• (iii) This paper explains that taking the dual of some objects can be seen a “continuous” process. Let us visualize this statement by considering an example from geometry. We take a triangular prism: We can see it as two parallel triangles joint by 3 segments. In total it has 5 planar geometric figures, 9 edges and 6 vertices. The geometric dual of the triangular prism has 6 planar geometric figures, 9 edges and 5 vertices. Now, one can start with a triangular prism, “shave” its corners, and then continuously deform that figure in order to obtain the geometric dual of the triangular prism.

2. Notations and Preliminaries

Throughout this paper 𝕂 is a commutative ring, and all 𝕂-modules M are such that for all mM, 2m = 0 implies m = 0.
Let A, B, C, etc. be algebras over ground commutative ring 𝕂. Unadorned tensor product will denote the tensor product over 𝕂. For modules M in A Axioms 01 00173 i003B, symbols M* , *M, *M* denote right dual, left dual and bidual of M, and A Axioms 01 00173 i003B (M, N) denotes the 𝕂-module of (A, B)-bimodule maps MN. In what follows we shall concentrate on right dual of M but similar observations can be made for the left dual as well.
For all ϕA Axioms 01 00173 i003B (M, N), let ϕ* : N* → M* denote the right adjoint of ϕ i.e., ϕ* (g)(m) := gϕ (m).
We denote by (·)op : AAop the canonical anti-algebra isomorphism from the algebra A into its opposite Aop (which is the identity on the underlying 𝕂-modules), i.e., a = aop as module elements and (aa´)op = opaop for all a, A.
The following facts are well known, but we recall them to set up the notation:
(i) If MA Axioms 01 00173 i003B then M* ∈ Aop Axioms 01 00173 i003Bop with (aopfbop)(m) = bf(am).
Assume that MA Axioms 01 00173 i003B is also finitely generated projective as a right B-module, i.e., there exists a dual basis Axioms 01 00173 i004, such that for any mM, Axioms 01 00173 i005. Then
(ii) The mapping κM: M M**, κM (m)(f) = f(m)op is an isomorphism in A Axioms 01 00173 i003B, with the inverse Axioms 01 00173 i006. In fact κ is a natural morphism between identity functor in A Axioms 01 00173 i003B and the functor ()** : A Axioms 01 00173 i003BA Axioms 01 00173 i003B.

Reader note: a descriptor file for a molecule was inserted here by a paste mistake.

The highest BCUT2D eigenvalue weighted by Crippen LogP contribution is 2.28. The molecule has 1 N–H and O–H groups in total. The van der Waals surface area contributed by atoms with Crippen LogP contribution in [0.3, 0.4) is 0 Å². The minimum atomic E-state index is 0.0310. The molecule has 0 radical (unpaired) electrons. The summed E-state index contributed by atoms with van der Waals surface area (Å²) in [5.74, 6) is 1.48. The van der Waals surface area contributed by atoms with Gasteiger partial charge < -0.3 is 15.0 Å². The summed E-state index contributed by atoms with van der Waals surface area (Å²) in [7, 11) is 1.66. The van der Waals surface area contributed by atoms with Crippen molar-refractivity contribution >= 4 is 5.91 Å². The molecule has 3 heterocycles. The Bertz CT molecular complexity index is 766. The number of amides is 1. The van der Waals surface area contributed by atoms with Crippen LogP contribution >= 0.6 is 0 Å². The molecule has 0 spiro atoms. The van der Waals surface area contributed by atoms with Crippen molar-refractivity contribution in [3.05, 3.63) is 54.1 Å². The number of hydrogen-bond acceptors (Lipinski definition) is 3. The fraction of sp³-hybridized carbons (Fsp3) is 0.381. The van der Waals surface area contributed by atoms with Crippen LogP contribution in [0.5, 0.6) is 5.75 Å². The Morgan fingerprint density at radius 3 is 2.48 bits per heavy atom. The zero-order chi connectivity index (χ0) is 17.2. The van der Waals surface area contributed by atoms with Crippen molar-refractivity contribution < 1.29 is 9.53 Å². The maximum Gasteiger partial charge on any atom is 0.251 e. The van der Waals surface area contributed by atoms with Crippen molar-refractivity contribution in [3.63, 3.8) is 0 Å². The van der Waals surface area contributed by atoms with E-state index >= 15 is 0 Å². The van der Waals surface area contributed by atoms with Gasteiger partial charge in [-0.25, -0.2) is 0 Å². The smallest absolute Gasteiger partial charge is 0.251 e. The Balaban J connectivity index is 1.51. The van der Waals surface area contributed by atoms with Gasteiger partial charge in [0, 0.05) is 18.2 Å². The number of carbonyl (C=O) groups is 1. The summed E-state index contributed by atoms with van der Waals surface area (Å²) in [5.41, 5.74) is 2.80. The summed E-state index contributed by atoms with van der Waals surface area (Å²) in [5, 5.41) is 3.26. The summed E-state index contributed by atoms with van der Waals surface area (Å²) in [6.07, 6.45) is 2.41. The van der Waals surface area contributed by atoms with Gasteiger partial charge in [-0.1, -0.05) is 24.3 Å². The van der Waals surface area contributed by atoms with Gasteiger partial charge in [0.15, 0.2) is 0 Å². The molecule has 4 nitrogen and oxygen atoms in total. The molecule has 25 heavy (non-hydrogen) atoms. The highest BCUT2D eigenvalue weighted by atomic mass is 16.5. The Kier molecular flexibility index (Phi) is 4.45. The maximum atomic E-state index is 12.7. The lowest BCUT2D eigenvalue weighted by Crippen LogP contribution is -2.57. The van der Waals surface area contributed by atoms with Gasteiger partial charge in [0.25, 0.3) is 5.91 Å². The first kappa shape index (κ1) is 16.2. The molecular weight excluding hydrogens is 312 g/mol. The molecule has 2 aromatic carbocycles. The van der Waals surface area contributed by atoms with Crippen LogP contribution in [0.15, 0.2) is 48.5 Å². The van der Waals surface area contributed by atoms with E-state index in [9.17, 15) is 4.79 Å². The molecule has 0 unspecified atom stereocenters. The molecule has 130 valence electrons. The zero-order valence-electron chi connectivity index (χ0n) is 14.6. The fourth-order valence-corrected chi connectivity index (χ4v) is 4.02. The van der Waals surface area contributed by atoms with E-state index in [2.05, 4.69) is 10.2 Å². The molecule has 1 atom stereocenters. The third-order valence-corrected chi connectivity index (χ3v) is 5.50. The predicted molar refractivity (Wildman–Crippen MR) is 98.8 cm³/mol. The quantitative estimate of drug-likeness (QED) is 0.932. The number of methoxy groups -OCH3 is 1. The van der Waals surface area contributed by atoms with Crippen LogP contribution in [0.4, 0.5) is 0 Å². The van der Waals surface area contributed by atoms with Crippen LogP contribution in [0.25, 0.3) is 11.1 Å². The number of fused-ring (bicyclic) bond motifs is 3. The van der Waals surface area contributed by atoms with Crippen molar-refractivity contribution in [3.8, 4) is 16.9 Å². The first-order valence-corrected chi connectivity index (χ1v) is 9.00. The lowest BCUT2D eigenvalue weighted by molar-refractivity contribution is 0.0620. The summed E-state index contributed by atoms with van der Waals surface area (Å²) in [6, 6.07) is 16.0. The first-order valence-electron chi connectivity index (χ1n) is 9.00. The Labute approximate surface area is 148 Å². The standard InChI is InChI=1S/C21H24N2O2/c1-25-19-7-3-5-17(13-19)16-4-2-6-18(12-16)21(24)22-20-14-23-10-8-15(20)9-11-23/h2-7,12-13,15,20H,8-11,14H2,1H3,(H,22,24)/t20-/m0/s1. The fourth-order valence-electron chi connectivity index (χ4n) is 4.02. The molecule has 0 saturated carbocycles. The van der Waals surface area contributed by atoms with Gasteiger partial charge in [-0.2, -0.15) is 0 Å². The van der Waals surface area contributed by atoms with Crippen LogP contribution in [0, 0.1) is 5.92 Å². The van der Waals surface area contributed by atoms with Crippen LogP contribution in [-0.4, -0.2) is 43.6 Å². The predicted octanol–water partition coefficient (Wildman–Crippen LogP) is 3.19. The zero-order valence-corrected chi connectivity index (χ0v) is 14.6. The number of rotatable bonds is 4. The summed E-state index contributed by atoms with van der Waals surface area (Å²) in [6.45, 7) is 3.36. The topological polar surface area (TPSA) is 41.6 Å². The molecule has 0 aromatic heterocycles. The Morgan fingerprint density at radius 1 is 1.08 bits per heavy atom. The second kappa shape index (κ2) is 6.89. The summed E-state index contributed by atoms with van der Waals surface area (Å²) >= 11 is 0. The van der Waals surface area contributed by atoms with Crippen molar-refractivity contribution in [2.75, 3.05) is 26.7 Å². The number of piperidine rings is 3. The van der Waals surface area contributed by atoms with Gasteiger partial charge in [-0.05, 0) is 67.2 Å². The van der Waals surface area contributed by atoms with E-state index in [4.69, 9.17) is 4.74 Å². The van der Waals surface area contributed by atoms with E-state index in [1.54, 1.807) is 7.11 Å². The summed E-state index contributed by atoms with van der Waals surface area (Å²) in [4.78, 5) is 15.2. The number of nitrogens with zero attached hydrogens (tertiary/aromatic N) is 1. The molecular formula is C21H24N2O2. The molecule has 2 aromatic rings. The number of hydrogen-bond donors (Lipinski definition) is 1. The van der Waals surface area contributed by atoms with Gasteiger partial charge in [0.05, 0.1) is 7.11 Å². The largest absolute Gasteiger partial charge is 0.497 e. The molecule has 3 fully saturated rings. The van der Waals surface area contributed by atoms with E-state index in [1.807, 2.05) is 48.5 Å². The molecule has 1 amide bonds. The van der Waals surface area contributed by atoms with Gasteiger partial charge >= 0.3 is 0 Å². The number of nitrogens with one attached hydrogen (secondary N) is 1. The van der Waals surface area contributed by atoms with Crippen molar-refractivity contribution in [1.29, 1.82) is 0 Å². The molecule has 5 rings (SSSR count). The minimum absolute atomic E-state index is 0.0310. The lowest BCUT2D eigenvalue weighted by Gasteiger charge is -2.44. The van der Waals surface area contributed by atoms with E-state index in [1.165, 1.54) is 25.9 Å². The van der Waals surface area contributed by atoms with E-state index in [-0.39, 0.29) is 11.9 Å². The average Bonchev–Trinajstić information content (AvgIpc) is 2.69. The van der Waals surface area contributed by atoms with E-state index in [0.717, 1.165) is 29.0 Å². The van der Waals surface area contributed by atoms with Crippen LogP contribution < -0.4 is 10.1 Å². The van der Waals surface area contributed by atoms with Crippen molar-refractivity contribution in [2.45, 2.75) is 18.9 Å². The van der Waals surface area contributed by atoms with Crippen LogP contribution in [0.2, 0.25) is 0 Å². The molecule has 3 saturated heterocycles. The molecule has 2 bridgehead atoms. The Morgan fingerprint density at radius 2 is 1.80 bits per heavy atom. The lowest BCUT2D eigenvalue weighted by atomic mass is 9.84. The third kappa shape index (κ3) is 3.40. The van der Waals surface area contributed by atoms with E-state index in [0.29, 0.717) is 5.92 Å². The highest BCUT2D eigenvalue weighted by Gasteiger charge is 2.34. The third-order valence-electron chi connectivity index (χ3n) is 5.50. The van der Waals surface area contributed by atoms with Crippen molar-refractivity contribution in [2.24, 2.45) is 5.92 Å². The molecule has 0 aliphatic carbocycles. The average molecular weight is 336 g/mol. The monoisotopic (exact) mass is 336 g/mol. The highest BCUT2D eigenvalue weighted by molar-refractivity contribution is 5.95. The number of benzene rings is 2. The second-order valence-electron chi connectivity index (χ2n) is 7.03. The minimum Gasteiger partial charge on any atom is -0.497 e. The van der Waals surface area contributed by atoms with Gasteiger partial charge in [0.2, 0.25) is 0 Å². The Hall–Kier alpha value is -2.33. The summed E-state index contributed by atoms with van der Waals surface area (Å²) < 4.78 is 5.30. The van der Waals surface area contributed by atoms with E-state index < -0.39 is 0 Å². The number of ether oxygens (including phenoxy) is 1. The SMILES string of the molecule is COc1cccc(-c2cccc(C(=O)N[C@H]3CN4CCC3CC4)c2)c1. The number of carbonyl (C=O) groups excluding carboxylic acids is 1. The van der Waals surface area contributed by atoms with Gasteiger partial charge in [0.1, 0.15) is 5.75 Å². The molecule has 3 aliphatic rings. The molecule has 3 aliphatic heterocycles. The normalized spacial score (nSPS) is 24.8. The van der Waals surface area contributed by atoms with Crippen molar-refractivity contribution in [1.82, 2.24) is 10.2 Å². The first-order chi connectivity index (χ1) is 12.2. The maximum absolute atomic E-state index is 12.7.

(iii) If NB Axioms 01 00173 i003C then κM,N : M* ⊗ Bop N* → (M ⊗ B N)*, given by κM,N (fBop g)(mn) = g(f(m)n), is an isomorphism in Aop Axioms 01 00173 i003Cop with the inverse
Axioms 01 00173 i007
(iv) Let MA Axioms 01 00173 i003B, NB Axioms 01 00173 i003C , P ∈C Axioms 01 00173 i003D, where A, B, C, D are algebras. Then the following diagram is commutative:
Axioms 01 00173 i008
(v) Let MA Axioms 01 00173 i003B be finitely generated projective as B-module, with dual basis Axioms 01 00173 i009, iI, and let NB Axioms 01 00173 i003C be finitely generated projective as a C-module with dual basis Axioms 01 00173 i010, Axioms 01 00173 i011, iJ. Then MB NA Axioms 01 00173 i003C is finitely generated projective as a C-module with a dual basis
Axioms 01 00173 i012
The following terminology and theorems concerning corings and ring extensions are needed in this paper. For a review on coalgebras see: [5,6,7]. For a review on corings see [3].
Definition 2.1 CB Axioms 01 00173 i003B is called a B-coring if there exist morphisms ΔC, εCB Axioms 01 00173 i003B, ΔC : CCB C, εC : CB such that
Axioms 01 00173 i013
Axioms 01 00173 i014
In the sequel we shall use Sweedler’s notation ΔC(c) = c(1)B c(2). Given B-corings C and D, a map ϕB Axioms 01 00173 i003B (C, D) is called a morphism of B-corings if (ϕBϕ) ◦ ΔC = ΔDϕ and εDϕ = εC. The category of B-corings is denoted by CrgB.